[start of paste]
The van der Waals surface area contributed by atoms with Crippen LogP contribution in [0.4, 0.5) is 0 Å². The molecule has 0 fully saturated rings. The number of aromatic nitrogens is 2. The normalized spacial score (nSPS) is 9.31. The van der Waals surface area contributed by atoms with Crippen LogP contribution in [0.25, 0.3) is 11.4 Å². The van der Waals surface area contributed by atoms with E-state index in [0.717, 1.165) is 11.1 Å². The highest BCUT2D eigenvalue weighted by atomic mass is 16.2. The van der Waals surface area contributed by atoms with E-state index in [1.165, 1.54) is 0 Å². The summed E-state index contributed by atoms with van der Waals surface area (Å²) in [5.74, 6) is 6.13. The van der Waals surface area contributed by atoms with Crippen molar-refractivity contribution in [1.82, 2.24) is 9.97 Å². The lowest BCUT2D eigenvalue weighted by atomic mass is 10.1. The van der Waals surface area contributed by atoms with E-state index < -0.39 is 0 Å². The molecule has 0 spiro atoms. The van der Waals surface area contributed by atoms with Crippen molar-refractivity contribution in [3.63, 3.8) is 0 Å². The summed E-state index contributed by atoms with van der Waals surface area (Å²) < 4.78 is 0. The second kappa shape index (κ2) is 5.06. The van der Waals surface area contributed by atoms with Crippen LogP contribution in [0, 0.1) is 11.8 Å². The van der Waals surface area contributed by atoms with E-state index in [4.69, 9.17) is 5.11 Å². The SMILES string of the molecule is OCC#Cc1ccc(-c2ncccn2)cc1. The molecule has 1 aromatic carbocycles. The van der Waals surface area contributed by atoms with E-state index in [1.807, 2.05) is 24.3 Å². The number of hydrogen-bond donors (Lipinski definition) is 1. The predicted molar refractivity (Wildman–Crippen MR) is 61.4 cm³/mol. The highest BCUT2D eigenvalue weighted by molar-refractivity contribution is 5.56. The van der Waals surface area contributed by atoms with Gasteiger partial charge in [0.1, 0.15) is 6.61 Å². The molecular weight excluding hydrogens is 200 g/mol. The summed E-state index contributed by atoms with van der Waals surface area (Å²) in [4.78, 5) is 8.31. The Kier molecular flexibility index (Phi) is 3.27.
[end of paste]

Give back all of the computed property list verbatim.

The van der Waals surface area contributed by atoms with Crippen LogP contribution in [0.4, 0.5) is 0 Å². The molecule has 0 fully saturated rings. The number of aromatic nitrogens is 2. The normalized spacial score (nSPS) is 9.31. The van der Waals surface area contributed by atoms with Crippen LogP contribution in [0.25, 0.3) is 11.4 Å². The van der Waals surface area contributed by atoms with E-state index in [0.717, 1.165) is 11.1 Å². The highest BCUT2D eigenvalue weighted by atomic mass is 16.2. The van der Waals surface area contributed by atoms with E-state index in [1.165, 1.54) is 0 Å². The summed E-state index contributed by atoms with van der Waals surface area (Å²) in [5.74, 6) is 6.13. The van der Waals surface area contributed by atoms with Crippen molar-refractivity contribution in [1.82, 2.24) is 9.97 Å². The lowest BCUT2D eigenvalue weighted by atomic mass is 10.1. The van der Waals surface area contributed by atoms with E-state index < -0.39 is 0 Å². The molecule has 0 spiro atoms. The van der Waals surface area contributed by atoms with Crippen molar-refractivity contribution in [3.63, 3.8) is 0 Å². The summed E-state index contributed by atoms with van der Waals surface area (Å²) < 4.78 is 0. The second kappa shape index (κ2) is 5.06. The van der Waals surface area contributed by atoms with Crippen LogP contribution in [0, 0.1) is 11.8 Å². The van der Waals surface area contributed by atoms with E-state index in [4.69, 9.17) is 5.11 Å². The SMILES string of the molecule is OCC#Cc1ccc(-c2ncccn2)cc1. The molecule has 1 aromatic carbocycles. The van der Waals surface area contributed by atoms with E-state index in [1.807, 2.05) is 24.3 Å². The number of hydrogen-bond donors (Lipinski definition) is 1. The predicted molar refractivity (Wildman–Crippen MR) is 61.4 cm³/mol. The highest BCUT2D eigenvalue weighted by molar-refractivity contribution is 5.56. The van der Waals surface area contributed by atoms with Gasteiger partial charge in [0.1, 0.15) is 6.61 Å². The molecular weight excluding hydrogens is 200 g/mol. The summed E-state index contributed by atoms with van der Waals surface area (Å²) in [4.78, 5) is 8.31. The Kier molecular flexibility index (Phi) is 3.27.